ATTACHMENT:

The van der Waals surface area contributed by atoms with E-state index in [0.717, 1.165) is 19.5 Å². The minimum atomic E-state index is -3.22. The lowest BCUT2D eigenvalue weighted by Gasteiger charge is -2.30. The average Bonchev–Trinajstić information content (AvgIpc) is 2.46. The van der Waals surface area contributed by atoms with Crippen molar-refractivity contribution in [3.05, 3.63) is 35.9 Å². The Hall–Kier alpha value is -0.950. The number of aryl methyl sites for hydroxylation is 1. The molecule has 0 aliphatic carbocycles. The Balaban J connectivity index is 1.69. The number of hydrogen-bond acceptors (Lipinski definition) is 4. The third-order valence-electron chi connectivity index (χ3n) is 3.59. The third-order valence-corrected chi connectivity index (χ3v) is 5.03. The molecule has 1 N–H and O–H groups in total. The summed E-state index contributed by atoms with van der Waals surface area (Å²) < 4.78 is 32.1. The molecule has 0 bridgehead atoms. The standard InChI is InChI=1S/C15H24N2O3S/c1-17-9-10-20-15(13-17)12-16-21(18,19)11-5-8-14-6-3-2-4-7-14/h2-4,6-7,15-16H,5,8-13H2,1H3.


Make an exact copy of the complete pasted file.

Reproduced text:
The van der Waals surface area contributed by atoms with E-state index in [0.717, 1.165) is 19.5 Å². The minimum atomic E-state index is -3.22. The lowest BCUT2D eigenvalue weighted by Gasteiger charge is -2.30. The average Bonchev–Trinajstić information content (AvgIpc) is 2.46. The van der Waals surface area contributed by atoms with Crippen molar-refractivity contribution in [3.05, 3.63) is 35.9 Å². The Hall–Kier alpha value is -0.950. The number of aryl methyl sites for hydroxylation is 1. The molecule has 0 aliphatic carbocycles. The Balaban J connectivity index is 1.69. The number of hydrogen-bond acceptors (Lipinski definition) is 4. The third-order valence-electron chi connectivity index (χ3n) is 3.59. The third-order valence-corrected chi connectivity index (χ3v) is 5.03. The molecule has 1 N–H and O–H groups in total. The summed E-state index contributed by atoms with van der Waals surface area (Å²) < 4.78 is 32.1. The molecule has 0 bridgehead atoms. The standard InChI is InChI=1S/C15H24N2O3S/c1-17-9-10-20-15(13-17)12-16-21(18,19)11-5-8-14-6-3-2-4-7-14/h2-4,6-7,15-16H,5,8-13H2,1H3.